Never mind that she got passed at the end of her last sprint around the track. Or ended up with a bronze medal instead of gold.
For 15 memorable seconds on Saturday (AEST) at the World Athletics Championships, Allyson Felix was sprinting alone in the sunshine, cruising far ahead of the field down the back stretch. Her arms were pumping and knees were kicking high with that near-perfect form that can only belong to her.
She’s 36 now. So it was no huge shock that a runner 11 years her junior, Marileidy Paulino of the winning Dominican Republic team, eventually reeled her in. No big shame that the US, saving the rest of its vaunted star power for big races over the next nine days of this meet, finished third, also behind the Netherlands.
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It still equalled Felix’s 19th medal at the World Athletics Championships, extending a record she already held. Adding it to the 11 she’s taken at the Olympics, she’ll end her career with an even 30 at her sport’s biggest events.
Much like the end of Felix’s career, her last big evening on the track was about more than the race. It was a celebration of a once-in-a-lifetime athlete who came onto the scene as a shy teenager and left as an outspoken advocate for women and mums both in and out of sports.
Google got into the act. A search of her name on Saturday brought up all her credentials, overlaid by animation of her sprinting across the computer screen followed by the words “Olympian. Mother. Advocate”.
All part of a fitting finale for the mother of three-year-old Cammy, who said she was looking forward to being “normal”, focusing on her family and not having to get up for workouts with her famed taskmaster of a coach, Bobby Kersee.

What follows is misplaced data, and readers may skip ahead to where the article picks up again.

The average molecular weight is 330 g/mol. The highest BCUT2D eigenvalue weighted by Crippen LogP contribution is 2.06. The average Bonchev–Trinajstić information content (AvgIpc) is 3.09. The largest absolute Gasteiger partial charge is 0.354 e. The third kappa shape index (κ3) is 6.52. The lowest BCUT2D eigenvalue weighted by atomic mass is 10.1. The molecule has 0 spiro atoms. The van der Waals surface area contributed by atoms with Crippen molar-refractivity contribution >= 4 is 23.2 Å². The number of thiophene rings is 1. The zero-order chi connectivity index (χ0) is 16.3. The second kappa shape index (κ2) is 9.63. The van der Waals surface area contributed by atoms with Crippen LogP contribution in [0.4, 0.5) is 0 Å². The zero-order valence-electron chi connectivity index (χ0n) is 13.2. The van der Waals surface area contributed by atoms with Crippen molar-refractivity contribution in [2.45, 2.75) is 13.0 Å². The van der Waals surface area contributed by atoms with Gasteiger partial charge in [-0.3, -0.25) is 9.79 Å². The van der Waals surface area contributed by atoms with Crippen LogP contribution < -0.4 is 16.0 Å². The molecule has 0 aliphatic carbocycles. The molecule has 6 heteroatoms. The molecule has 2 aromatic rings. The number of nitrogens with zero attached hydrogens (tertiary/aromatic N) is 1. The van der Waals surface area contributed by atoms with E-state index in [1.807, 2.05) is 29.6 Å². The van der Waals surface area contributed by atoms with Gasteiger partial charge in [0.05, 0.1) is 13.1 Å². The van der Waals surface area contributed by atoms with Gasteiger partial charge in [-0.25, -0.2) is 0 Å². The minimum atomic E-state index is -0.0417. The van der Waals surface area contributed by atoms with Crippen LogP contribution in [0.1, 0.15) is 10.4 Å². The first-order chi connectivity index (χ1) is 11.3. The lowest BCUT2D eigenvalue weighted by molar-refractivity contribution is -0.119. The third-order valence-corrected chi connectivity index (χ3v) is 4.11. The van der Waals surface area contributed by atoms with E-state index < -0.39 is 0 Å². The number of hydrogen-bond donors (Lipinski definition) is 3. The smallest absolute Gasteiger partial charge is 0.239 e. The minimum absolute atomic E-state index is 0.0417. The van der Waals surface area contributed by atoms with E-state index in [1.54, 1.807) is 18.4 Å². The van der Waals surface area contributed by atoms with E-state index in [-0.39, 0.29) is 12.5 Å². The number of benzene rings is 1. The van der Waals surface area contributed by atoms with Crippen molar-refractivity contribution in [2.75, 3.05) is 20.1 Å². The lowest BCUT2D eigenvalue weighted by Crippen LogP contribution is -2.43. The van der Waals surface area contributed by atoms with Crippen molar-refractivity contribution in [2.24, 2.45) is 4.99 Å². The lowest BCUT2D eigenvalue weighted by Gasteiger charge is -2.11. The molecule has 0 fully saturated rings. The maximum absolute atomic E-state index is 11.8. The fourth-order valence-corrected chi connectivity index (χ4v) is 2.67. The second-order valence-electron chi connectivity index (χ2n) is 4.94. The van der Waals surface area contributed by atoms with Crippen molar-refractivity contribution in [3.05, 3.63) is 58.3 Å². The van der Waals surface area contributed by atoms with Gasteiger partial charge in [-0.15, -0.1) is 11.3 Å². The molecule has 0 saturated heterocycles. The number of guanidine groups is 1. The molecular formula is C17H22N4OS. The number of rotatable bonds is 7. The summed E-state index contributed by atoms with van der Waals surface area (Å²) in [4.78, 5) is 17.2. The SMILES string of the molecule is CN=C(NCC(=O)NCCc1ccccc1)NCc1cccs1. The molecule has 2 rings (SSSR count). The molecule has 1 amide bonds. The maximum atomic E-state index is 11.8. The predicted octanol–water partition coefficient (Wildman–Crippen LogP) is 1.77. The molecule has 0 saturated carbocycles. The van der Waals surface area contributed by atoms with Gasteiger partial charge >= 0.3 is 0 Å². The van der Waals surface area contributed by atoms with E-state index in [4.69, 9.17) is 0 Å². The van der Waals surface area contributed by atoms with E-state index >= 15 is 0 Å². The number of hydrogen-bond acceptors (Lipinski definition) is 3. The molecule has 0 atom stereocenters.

Felix was entered only in the mixed relay after failing to qualify for the worlds in an individual race. When her name was announced at the beginning, the two-thirds-full house at the first World Athletics Championships held in the United States cheered as loudly as they had all night.
She paced and jumped around after the starting gun, waiting for her last lap.
American Elijah Godwin had a slim lead when he passed her the baton, and for the first 200 metres of her final lap around the track, Felix extended the margin and was running virtually alone in the sun-splashed back stretch. But she faded after she rounded her final turn and was caught by Paulino.
Vernon Norwood recaptured the lead on the third leg, but the Domincan’s Fiordaliza Cofil overtook American Kennedy Simon on the anchor, and then hurdler Femke Bol made a huge late charge to give The Netherlands the silver. The Dominican Republic won in 3:09.82, with a margin of 0.08 seconds.
The US finished in 3:10.16. The stat sheet said Felix ran her final 400 metres in 50.15 seconds. It’s nowhere near the 47.72-second split she ran in a gold-medal 4×400 at the World Athletics Championships in 2015 — still the fastest ever by an American woman — but that was hardly the point.
That she was out there at all seemed like a big enough accomplishment, given the road she climbed after an emergency C-section, eight weeks before her due date in 2019, left her and Cammy in the hospital, and left Allyson thinking more about making it out than ever running again.
Felix smiled widely as World Athletics president Sebastian Coe hung the medal around her neck and second gentleman Douglas Emhoff, on hand for the presentation, shook her hand.
Felix stood straight as the Dominican Republic’s national anthem played.
Then, moments later, she exited through the ramp, leaving the big stage for the final time.
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